The Battalion. (College Station, Tex.) 1893-current, October 01, 1893, Image 1
Editor in Chief.
H. P. Jordan, (Calliopean)
L. L. Pkown, (Austin)
A. M. Todd.
- Associate Business M’g’rs.
With this issue The Battalion makes its politest bow to
the public and asks its esteemed patronage. As our valued
predecessor, The Journal, has enlisted among the ranks of the
defunct, we deem it our duty to see that the cadets will yet
have a paper to be proud of.
The Editor in Chief here takes advantage of the opportu
nity offered to thank the societies for the position they have so
generously assigned him. He shall do everything in his power
to make these pages lively, interesting and instructive, and,
with such gifted associate editors to contribute to its columns,
he feels that he cannot possibly fall short of his aim.
Boys, this paper is yours. Make it something. Lend all
your assigtance possible. It is your duty, and should be your
pleasure, to write something for every issue. The editors will
endeavor to obtain most of the contributions from among you,
and as it will prove beneficial in more than one way, you
ought to be proud of the opportunity. There is much talent
in the corps that has been dormant long enough, and as the
first and greatest object of a college paper should be to arouse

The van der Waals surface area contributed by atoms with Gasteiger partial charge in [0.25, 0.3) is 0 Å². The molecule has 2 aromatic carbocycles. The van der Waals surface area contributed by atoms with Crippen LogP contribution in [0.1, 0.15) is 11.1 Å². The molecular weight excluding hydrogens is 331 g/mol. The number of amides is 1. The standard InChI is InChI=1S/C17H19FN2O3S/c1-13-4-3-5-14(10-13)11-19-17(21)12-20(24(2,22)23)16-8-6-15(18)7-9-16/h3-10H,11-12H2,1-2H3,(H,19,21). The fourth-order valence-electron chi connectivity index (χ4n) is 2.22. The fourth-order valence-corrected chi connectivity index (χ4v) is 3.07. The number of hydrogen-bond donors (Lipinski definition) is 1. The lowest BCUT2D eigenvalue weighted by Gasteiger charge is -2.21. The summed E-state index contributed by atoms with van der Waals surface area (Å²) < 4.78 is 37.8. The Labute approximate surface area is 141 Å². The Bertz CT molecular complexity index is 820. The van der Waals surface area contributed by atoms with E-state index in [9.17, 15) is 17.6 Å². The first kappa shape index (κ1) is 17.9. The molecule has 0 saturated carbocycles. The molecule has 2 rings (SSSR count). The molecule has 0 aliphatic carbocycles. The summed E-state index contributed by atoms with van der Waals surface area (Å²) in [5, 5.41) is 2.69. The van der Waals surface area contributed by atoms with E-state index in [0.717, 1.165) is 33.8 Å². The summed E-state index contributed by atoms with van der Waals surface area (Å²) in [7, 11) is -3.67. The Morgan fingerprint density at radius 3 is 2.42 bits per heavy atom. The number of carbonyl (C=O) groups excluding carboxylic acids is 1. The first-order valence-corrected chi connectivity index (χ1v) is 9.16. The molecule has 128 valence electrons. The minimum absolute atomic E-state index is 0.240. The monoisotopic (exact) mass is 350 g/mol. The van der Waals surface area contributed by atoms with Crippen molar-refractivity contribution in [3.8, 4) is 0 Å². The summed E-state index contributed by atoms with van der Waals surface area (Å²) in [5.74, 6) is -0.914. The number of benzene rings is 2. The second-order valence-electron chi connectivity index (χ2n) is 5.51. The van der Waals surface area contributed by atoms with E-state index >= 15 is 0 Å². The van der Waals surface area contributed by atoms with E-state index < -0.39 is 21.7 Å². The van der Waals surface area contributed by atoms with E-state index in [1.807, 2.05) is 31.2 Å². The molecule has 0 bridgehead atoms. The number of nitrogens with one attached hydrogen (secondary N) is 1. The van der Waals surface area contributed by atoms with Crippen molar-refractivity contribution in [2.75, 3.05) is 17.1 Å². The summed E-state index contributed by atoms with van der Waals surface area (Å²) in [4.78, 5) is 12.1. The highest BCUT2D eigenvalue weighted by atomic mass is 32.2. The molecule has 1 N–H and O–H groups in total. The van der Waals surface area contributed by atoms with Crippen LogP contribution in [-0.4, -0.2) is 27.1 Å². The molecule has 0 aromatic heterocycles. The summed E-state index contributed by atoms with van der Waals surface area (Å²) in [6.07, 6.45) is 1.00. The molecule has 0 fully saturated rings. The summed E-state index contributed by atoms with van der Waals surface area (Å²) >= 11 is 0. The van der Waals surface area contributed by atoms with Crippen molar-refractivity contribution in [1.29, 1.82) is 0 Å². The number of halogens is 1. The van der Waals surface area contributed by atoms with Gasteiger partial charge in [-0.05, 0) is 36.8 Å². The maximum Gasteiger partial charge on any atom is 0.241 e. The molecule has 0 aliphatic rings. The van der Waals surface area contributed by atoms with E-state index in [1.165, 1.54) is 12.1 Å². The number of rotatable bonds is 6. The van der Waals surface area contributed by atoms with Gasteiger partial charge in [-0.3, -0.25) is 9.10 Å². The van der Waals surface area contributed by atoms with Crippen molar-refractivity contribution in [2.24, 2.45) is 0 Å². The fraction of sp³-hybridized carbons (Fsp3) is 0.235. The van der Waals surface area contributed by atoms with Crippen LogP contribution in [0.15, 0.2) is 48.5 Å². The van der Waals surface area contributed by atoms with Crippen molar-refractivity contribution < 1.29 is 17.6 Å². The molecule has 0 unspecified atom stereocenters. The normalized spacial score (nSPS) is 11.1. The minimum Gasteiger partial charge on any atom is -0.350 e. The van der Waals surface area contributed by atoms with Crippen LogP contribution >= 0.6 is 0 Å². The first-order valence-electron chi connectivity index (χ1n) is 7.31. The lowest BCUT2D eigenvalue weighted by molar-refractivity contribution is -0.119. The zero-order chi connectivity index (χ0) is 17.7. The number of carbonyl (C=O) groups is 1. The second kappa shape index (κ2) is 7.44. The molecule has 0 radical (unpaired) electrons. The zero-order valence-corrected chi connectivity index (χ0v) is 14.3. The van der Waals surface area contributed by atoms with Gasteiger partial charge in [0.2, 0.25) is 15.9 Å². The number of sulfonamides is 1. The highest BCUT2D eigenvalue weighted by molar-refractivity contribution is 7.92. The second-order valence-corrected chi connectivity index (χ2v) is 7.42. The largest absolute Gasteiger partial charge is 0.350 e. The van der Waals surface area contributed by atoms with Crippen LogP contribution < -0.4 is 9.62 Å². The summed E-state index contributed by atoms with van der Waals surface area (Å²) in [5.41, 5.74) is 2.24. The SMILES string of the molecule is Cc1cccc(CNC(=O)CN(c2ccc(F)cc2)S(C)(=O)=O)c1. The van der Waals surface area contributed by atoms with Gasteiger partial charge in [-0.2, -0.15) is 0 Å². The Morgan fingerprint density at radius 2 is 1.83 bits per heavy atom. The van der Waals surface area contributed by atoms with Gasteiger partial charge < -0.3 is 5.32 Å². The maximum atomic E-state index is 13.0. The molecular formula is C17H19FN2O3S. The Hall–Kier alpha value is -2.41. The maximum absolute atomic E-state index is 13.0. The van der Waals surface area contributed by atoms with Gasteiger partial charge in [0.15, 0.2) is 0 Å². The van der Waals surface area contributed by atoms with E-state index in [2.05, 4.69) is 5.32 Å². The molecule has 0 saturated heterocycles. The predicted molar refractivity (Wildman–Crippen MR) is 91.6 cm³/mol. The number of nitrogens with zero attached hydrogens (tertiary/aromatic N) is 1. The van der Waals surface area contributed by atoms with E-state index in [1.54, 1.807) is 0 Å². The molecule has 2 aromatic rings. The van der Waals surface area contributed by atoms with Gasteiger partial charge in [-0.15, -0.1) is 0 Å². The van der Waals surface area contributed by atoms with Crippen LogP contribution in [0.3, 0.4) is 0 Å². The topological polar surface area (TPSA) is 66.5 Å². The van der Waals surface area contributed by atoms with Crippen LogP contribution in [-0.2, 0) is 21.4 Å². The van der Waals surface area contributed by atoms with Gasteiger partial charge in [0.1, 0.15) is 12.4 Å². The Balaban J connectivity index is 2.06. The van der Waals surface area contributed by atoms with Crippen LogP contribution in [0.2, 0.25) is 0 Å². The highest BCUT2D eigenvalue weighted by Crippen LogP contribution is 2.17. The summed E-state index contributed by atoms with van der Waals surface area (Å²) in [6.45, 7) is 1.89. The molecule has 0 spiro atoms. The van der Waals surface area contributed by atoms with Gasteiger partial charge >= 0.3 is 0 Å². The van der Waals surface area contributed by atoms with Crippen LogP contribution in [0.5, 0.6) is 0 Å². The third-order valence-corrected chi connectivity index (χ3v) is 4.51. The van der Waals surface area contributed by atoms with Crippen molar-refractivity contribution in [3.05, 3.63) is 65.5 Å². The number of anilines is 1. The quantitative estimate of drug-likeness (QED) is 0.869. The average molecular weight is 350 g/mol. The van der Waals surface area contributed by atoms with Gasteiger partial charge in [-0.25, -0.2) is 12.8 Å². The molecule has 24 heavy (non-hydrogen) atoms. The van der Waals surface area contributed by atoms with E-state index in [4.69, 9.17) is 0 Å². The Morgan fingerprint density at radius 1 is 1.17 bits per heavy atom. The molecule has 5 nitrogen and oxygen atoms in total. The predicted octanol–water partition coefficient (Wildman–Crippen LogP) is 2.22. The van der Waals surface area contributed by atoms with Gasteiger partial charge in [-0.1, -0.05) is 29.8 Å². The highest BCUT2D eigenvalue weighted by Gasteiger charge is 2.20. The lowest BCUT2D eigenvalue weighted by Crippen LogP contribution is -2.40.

and then cultivate the literary tastes of its students, we con
sider it our initial dutj 7 ' to create immediate enthusiasm in
this line. Every cadet, from his entrance to his graduation,
should furnish us witli at least one article for every number.
Try this plan, and we will ere long have a paper that can
claim its rank high up among the literary editions of every
college in the Union!
Again asking the support of the general public, we present
you with this, our initial effort, and gracefully yield to your
The students and faculty were very much gratified on re
turning this session to learn that the time of Lieutenant
Morse, who has so faithfully and efficiently served the college
as commandant for the past three years, has been extended
The department of English has lately been raised to its
highest merits, With the distinguished Professor Hutson at its
head, and with his able associates it will no doubt be made
the most interesting one of the college. Something new in the
line of orations has been added to each class, and the boys
will also be given numerous opportunities to display their skill
in essay writing. The plavs of Shakespeare and other literary
works will soon be one of its additional features. Success to it.
ihe Boss Volunteers have commenced drilling again, and
under her new captain they bid fair to rival the merits hereto
fore won.. To keep in good condition takes a great deal of
practice, and this is what they intend to do, as they have
always done, for fear that they will be called upon to visit the
Dallas fair. They have had special invitations to the fair for
several yt ars, and attended once and proved themselves worthy
of their name and^school. The faculty cannot possibly object